Need to Develop a Singular Coherent Path for the Country’s Future Relations with the Trump Administration: Senator Sehar Kamran (TI)
Islamabad, 17th January, 2018: The Centre for Pakistan and Gulf Studies (CPGS) organised a roundtable conference on “Pakistan-US Relations: A Way Forward” held at the Pakistan Institute of Parliamentary Services on 17thJanuary, 2018. Speakers at the event included Dr Kamran Bokhari, Senior Analyst with Geopolitical Futures, and Mr Muddassar Ahmed, Unitas Communication.
The discussion revolved around the contemporary developments in the Pakistan-US relations under the US President Trump in the past year or so. Topics such as peace in Afghanistan, Indo-US nexus, and regional peace were highlighted along with a focus on the future and way forward for the Pakistan-US relations.
In her opening remarks, Senator Sehar Kamran (TI) described Pakistan-US relations as one spanning years of cooperation and decades of misunderstandings. She said, despite of the extensive cooperation between the two countries in the past, over the last few years, however, the bilateral relationship has been characterized by policy fluctuations, and increasing hostility. She stated that it is regrettable that all of Pakistan’s sacrifices and contributions are being actively undermined by the current US administration through colorful language, contradictory statements and inflammatory tweets which seems to have become the hallmark of this administration’s approach towards Pakistan which is extremely worrisome.
With the swearing-in of President Trump and the two important policy announcements made by his administration, the US South Asia Policy, and the National Security Strategy of 2017, have directly impacted the Pakistan-US relationship. In this regard, she remarked it seems as if this gulf in the relationship between the two countries has not only widened further but they also depict Trump’s dense understanding, and ignorance of the ground realities within the Af-Pak region, especially at a time when political and security uncertainty is at its peak in Afghanistan.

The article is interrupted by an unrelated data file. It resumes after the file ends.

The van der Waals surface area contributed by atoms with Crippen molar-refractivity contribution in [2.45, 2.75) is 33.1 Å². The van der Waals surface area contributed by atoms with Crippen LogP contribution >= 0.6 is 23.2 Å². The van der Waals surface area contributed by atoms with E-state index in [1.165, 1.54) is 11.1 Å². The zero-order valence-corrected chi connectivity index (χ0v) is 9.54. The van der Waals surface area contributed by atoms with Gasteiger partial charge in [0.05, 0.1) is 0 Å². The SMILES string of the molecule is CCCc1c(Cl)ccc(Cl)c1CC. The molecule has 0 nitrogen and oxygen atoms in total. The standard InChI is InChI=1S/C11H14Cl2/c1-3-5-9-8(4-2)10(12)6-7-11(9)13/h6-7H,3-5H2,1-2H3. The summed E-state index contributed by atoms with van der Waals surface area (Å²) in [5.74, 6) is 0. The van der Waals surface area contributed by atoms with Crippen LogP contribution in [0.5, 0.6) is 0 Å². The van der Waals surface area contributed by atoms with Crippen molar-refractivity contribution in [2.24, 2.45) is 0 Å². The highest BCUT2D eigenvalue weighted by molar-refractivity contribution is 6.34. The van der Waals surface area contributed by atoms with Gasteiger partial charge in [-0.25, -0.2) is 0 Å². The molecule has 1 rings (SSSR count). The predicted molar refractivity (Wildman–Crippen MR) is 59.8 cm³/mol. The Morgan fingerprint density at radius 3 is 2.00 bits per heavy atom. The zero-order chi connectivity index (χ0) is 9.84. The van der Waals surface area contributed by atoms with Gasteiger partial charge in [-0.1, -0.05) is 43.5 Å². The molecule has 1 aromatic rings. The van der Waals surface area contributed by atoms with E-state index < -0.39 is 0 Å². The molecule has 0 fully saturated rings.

She emphasized that it is time for Pakistan to come together and review its often confused policies towards the US, and develop a singular coherent path for the country’s future relations with the Trump Administration. It is in our interest to have a positive relationship while understanding the nuances of the chequered history between the two countries, and seek to address underlying issues, with a commitment towards resolving them, she added.
Dr Kamran Bokhari in his remarks said there are voices willing to listen in Washington, but Pakistan will have to create its own narrative and present its case. He opined that both Pakistan and the US need each other but we have to mindful of the fact that the current US Presidency is unprecedented. Pakistan’s message is being drowned due to the overwhelming echo chamber in Washington but unfortunately not much is being done to counter it by Pakistan. He stated that if we do not tell our story, no one will. Countries will always pursue their own interests, and any round-abouts in this regard should come as no surprise to Pakistan, which must focus on pursuing its own interests in a more effective manner. He also highlighted the importance of understanding the ‘Terms of Reference’ of relationships, and engaging with countries in ways that would secure our interests.
Mr Muddassar Ahmed expanded upon the specific measures that could be taken by Pakistan to enhance space in the West. He emphasized upon the need for shifting the current negative media narrative into a positive one, that re-humanizes the community, taking away some of their ‘otherness’ and creating bonds and support at the root level in western societies. He argued that without such support, maneuverability of politicians would remain limited. In this context, he stated the need for training individuals and significantly enhancing the scale of the media projection about the country in the West, as a way forward for Pakistan.
The roundtable was attended by experts, government officials, academicians and the members of the civil society.